Published in 2001, this novel captures something of the sobering mood of that year. It’s about life and death and choices with unexpected consequences. Not really a story, it’s a character study of a young man emotionally marked by wartime atrocity. A Union soldier, still in his teens, he is witness to a clumsy and ghastly execution by hanging.

Sunday, December 29, 2013

One sentence journal, Dec. 22 – 28

Back from surgery

Time marches on . . .

12/22, Sunday. I do not recommend catching a plane out of Grand Island, Nebraska, in the morning darkness of 6:40 a.m. with the rental car registering 15 degrees on the dashboard and you’re stepping out onto the parking lot into a breeze straight off the northern prairie.

12/23, Monday. A postponed anniversary is observed tonight with candlelight, wine, homemade pizza, and reflections on 48 years together.

12/24, Tuesday. Still half on Nebraska time and swilling down Robitussin at regular intervals to subdue the effects of a recent visit to the winter virus belt, I have to keep remembering that somehow it got to be Christmas Eve.

12/25, Wednesday. Amused as I realize in the middle of opening Christmas gifts that both of us are already reading our new books.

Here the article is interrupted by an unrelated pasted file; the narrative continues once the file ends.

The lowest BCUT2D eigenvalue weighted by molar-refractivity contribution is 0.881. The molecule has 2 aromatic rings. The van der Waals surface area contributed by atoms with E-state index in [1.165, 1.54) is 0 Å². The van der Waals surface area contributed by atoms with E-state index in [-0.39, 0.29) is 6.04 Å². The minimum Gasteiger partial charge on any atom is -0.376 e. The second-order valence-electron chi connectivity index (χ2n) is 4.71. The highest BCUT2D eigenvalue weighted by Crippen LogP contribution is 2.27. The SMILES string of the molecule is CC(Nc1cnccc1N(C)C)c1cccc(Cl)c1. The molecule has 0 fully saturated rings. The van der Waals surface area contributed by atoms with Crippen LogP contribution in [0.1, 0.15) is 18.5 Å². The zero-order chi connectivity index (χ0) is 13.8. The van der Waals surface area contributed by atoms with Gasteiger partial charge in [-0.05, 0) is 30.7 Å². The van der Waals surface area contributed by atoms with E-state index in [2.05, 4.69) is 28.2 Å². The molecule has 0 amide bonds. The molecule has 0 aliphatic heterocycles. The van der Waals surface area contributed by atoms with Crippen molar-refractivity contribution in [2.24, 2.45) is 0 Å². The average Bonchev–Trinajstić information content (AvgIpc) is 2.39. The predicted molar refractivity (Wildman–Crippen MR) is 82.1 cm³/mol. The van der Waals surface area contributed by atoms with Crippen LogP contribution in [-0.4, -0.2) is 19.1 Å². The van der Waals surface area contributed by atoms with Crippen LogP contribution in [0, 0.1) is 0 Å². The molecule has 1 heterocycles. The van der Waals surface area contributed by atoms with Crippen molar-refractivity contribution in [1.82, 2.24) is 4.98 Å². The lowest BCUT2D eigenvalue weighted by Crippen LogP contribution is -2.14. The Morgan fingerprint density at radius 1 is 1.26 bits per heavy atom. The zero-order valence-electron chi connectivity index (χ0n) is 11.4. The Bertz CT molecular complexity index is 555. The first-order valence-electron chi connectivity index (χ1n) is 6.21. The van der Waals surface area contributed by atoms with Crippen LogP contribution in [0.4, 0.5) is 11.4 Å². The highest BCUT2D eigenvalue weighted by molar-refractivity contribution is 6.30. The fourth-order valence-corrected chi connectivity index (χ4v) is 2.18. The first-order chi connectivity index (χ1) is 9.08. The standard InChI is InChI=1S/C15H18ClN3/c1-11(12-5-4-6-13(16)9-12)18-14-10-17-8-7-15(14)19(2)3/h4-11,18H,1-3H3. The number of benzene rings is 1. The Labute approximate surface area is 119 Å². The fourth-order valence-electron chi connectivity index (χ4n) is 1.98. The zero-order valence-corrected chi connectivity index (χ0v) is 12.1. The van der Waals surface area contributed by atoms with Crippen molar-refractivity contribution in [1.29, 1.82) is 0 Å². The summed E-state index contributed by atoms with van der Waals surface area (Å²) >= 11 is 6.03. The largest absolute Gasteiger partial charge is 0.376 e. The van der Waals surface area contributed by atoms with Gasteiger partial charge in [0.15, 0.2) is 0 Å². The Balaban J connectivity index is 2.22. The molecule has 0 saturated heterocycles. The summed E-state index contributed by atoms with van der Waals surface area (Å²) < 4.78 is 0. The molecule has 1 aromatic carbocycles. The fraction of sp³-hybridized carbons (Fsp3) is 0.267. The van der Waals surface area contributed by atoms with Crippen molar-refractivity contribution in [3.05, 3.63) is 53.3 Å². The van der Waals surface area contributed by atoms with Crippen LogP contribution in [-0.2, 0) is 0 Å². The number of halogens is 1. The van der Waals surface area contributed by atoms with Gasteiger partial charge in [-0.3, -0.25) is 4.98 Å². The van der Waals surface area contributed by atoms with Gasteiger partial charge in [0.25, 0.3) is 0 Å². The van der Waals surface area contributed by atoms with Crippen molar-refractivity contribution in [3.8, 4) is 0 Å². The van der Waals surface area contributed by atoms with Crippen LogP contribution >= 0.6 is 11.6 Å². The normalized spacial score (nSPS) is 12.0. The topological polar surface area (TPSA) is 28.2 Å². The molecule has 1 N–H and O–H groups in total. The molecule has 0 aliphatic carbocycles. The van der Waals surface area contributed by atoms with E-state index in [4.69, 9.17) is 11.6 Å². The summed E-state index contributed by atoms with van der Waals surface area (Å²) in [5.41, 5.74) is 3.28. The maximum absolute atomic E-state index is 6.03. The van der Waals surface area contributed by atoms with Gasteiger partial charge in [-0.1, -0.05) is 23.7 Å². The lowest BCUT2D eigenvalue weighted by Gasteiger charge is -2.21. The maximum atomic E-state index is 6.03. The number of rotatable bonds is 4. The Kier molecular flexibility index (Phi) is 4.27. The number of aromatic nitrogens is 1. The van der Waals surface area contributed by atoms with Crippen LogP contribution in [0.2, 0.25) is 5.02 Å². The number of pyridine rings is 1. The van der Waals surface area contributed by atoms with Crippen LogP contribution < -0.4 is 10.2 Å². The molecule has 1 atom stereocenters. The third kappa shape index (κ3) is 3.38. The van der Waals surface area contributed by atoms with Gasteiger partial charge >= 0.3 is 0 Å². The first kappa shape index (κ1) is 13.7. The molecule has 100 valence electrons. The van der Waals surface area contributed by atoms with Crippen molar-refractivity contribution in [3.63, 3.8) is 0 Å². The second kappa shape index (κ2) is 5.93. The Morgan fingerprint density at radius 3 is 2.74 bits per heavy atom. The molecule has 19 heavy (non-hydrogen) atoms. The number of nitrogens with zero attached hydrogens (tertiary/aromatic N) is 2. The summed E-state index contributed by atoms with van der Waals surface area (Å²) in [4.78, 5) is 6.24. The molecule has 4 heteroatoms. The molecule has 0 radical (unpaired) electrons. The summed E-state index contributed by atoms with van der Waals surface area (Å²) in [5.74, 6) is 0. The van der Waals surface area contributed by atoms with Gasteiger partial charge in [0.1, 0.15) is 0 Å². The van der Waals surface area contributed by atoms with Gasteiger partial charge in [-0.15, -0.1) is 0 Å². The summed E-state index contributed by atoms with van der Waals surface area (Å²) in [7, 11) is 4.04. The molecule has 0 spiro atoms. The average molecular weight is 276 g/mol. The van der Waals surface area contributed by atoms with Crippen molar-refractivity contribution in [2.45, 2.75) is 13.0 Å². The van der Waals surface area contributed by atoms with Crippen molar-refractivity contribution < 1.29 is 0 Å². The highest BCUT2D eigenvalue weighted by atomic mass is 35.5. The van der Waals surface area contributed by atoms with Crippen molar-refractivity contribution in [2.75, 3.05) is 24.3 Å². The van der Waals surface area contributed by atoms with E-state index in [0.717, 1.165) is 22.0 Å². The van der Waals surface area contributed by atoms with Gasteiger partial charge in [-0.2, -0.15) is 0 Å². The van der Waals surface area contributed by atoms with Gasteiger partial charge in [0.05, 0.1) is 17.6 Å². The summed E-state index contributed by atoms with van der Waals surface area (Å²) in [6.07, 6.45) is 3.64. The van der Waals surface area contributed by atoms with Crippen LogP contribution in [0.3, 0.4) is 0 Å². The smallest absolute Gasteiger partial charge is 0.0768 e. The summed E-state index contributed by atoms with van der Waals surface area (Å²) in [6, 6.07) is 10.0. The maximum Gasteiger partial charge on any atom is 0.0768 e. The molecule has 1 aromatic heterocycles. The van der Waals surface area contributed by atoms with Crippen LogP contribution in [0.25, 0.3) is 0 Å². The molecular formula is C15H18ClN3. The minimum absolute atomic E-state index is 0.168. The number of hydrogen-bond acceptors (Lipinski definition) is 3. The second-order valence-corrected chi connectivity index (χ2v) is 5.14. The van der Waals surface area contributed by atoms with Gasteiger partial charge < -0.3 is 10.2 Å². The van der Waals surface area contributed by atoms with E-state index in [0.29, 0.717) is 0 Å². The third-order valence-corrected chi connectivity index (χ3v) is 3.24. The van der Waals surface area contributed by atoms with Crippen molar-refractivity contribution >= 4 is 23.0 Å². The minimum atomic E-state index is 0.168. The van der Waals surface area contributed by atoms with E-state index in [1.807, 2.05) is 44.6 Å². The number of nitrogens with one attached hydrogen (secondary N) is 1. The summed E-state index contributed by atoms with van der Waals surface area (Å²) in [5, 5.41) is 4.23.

12/26, Thursday. The mountains all in shades of velvet blue today, and I’m traversing streets named for Dinah Shore and Ginger Rogers to the hospital in Rancho Mirage named for a five-star general, Eisenhower, to retrieve the star of my own brief life who waits in surgery recovery for a ride back home.

12/27, Friday. The microwave stages a comeback after going dead on Christmas Eve, expiring with one last word “WARM” on its control panel, then waiting for me to discover two days later that somehow the plug had mysteriously worked its way out of the outlet.

12/28, Saturday. When you’re in your sixth day of a cold, you find your focus drawn to chicken soup recipes, getting out the slow cooker, and rummaging in the kitchen for ingredients.

Image credit: Ron Scheer

Coming up: Top 10 recent frontier fiction

Saturday, December 28, 2013

Glossary of frontier fiction: G
(gad - going tick)

Below is a list of mostly forgotten terms, people, and the occasional song, drawn from a reading of frontier fiction, 1880–1915. Each week a new list, progressing through the alphabet, “from A to Izzard.”